Slow Roast Pork Belly

by Kim

Get in my belly, belly.

Nigella pork bellySlow Roast Pork Belly
Original recipe by Nigella Lawson
Found in: Kitchen

Sourcing ingredients: Easy – there are only five things. Including the pork.
Total preparation and cooking time: 10.5 hours (including marinade time).
Serves: Well… Nigella says six to eight people. There were four of us. We ate it all. Take that how you will.
Difficulty: Easy

When Husband and I entertain, I like to get creative in the kitchen. So I’m often racing around changing oven temperatures, cutting up vegetables, making sauces, and acting like a crazy person. All the while Husband is left to do the actual entertaining. This isn’t because Husband doesn’t offer to help (he does, everytime without fail). It’s because I get a little possessive in the kitchen. I welcome friends to ply me with wine, but other than that, they are not allowed in. When you are a guest in my home I want to provide for you and make you feel welcome. And keep control of my kitchen. It doesn’t always look like everything is under control when there’s smoke billowing out of the kitchen, I have food all over my face and there’s a strange smell coming from the oven, but it usually comes together in the end, and I’ve only fallen asleep during a dinner party once. OK maybe twice.

My first reaction when our friends chose pork was sheer delight. I love pork, it’s one of my top three meats. But then it slowly dawned on me that I would be the one cooking it. Cue moment of panic.

Luckily for me, The Domestic Goddess’s version of pork belly is ridiculously simple. There are only five ingredients. FIVE. Here they are:

Best 1

The juice of a lemon and a lime. This is way too easy

The first thing to do was score the meat, which means to cut through the skin (but not all the way) so that when it crisps up, you are left with bite size pieces, instead of one giant slab of crackling. On reflection, that wouldn’t be so bad…

My pork was already scored, but I added a few more for good measure. One recommendation – use a sharp knife, pig skin is tough.

I measured the four remaining ingredients into a bowl.

Like so

Like so

I whisked them together for about a minute, until I was left with a beautiful almond coloured paste.

I was tempted to try this out as a face mask. Don’t judge me

I was tempted to try this out as a face mask. Don’t judge me

I spread the paste evenly into the pork dish and then lay the pork over it, skin side up. The paste kind of squished up the sides of the pork, but Nigella says that’s OK. Just like she assured me in her recipe, the paste didn’t touch the rind at all. Excellent news. The preparation of the pork took me roughly 15 minutes.

The hardest part is over

The hardest part is over

Nigella says that you should marinade this overnight if you can, but I just put it in the fridge on the same morning I was cooking it. At lunch time I took it out so the meat could return to room temperature before I put it in the oven that afternoon.

I put the oven on fan bake at 150 degrees celsius. While I was waiting for the oven to come up to temperature, I lined an oven tray with tin foil and transferred the pork onto it.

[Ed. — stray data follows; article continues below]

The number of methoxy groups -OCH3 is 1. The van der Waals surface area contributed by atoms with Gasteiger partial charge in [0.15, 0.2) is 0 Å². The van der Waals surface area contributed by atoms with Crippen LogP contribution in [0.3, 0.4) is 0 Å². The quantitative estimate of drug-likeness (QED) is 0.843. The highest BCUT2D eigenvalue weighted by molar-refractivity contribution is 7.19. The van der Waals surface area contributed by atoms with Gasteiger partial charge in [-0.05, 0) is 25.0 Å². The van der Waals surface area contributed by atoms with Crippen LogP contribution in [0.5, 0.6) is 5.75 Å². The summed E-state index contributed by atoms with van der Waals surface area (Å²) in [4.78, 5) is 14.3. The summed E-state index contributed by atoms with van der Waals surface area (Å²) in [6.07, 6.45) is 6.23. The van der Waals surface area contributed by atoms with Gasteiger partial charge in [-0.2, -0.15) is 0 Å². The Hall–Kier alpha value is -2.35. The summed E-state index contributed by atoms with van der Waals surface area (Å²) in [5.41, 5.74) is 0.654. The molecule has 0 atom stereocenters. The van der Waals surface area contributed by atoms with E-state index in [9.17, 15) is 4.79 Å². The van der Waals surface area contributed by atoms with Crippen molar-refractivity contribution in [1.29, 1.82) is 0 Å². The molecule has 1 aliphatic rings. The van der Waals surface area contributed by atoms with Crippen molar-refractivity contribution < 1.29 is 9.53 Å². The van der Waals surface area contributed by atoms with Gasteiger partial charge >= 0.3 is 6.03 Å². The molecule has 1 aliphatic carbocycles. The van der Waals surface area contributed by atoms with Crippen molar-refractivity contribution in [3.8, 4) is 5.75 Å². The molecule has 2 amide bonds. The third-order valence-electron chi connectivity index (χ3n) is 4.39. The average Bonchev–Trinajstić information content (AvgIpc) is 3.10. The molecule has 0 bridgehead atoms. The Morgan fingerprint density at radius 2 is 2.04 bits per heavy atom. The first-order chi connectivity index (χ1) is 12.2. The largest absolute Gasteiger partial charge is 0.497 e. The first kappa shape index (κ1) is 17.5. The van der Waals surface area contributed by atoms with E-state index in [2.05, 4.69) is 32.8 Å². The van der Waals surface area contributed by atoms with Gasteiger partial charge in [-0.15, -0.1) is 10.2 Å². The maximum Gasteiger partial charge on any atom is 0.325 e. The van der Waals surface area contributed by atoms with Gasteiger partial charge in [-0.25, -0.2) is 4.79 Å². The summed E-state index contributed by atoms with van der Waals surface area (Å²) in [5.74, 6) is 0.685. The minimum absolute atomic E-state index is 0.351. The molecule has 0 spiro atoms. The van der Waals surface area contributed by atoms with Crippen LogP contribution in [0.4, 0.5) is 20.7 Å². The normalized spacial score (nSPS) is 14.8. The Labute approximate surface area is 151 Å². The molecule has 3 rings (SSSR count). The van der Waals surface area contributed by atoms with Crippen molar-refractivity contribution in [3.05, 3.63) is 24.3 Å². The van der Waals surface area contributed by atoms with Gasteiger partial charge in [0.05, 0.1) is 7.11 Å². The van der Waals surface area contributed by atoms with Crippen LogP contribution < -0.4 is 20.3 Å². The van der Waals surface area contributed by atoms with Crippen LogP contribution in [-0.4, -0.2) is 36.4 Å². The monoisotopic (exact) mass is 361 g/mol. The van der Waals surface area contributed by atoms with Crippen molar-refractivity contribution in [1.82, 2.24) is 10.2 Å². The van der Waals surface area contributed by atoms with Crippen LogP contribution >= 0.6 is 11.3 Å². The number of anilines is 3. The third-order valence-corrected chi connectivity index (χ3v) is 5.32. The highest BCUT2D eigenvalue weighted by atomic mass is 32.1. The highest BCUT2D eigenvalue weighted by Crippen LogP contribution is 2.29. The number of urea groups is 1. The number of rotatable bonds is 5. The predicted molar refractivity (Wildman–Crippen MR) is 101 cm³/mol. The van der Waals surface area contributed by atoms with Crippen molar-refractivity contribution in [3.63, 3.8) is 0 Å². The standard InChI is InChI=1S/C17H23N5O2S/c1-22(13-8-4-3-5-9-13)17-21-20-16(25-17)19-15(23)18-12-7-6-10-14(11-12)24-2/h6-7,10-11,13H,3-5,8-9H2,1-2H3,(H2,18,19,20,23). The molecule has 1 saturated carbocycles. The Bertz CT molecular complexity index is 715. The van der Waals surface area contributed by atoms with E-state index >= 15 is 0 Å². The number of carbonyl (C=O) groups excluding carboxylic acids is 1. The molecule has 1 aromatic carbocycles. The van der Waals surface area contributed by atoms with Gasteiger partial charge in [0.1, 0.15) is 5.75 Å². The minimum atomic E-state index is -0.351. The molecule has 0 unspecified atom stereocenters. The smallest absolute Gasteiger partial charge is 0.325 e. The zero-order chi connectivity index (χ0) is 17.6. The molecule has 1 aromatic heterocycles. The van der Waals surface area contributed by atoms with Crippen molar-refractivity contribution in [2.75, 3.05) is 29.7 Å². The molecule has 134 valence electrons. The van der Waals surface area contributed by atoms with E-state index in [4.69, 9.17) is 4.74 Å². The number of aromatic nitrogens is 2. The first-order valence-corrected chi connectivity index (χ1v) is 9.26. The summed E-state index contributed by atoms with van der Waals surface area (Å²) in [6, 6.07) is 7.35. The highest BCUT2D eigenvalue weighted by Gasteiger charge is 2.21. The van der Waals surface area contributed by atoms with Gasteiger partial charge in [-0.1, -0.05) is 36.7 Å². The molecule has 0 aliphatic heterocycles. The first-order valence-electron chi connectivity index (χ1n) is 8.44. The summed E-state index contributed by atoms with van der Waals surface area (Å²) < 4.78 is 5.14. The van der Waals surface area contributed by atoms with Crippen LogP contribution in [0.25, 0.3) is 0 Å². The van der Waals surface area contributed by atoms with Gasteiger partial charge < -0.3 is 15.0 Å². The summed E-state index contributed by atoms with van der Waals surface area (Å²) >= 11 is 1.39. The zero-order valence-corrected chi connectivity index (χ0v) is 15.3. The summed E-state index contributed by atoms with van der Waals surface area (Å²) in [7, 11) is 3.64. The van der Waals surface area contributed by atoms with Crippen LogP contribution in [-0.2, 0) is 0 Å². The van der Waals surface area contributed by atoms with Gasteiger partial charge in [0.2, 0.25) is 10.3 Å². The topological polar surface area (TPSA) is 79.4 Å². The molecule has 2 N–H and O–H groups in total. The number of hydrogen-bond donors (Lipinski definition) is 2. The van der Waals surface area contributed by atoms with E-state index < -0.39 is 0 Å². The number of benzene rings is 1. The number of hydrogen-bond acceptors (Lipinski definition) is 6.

Pork doesn’t look very nice when it’s raw.

Pork doesn’t look very nice when it’s raw.

As per Nigella’s instructions (and if I am entirely honest, against my better judgement) I left the pork in the oven for three and a half hours. In this time, our guests arrived. I couldn’t believe it, there was nothing for me to do in the kitchen. I had made everything I wanted to serve with the pork earlier, so I was free to sit in the lounge with our guests and socialise. It was incredible. After three and a half hours, I cranked the heat up to 250 degrees celsius and cooked it for a further half an hour.

After four hours were up, I was anxious to get the pork out of the oven, entirely convinced that I had overcooked it. The timer went off, the oven door was open and the pork was removed within seconds. It looked pretty done to me.

Anyone for pork? Sorry, these ones are mine

Anyone for pork? Sorry, these ones are mine.

It was decidedly easy to serve up. I transferred each piece to a board and using a pair of tongs and a serrated knife, cut it into pieces and put them on a large plate.

That’s a lot of pork belly

That’s a lot of pork belly

The end result:

Crunchy but the crackling wasn’t too crispy: just the way I like it. The pork itself was pretty good, although my instincts were right; I think next time I will cook it for half an hour less. For those who like their pork well done, Nigella’s timings are probably right, but for me it was a little overdone. Husband made all the right noises and our guests showed their appreciation by licking their plates clean. I made a black doris plum sauce to serve with it, which was delicious. I took the recipe from one of Chelsea Winter’s pork dishes which you can find here. Alongside the pork, I served a big green salad and roast potatoes, both of which I felt complimented the meal. I loved that the end result was so impressive yet took little effort, and being able to enjoy the time with our friends instead of creating havoc in the kitchen was a bonus. Not only does Nigella create amazing meals, her recipes are party friendly too. Nice work Nigella, I think you’re OK.


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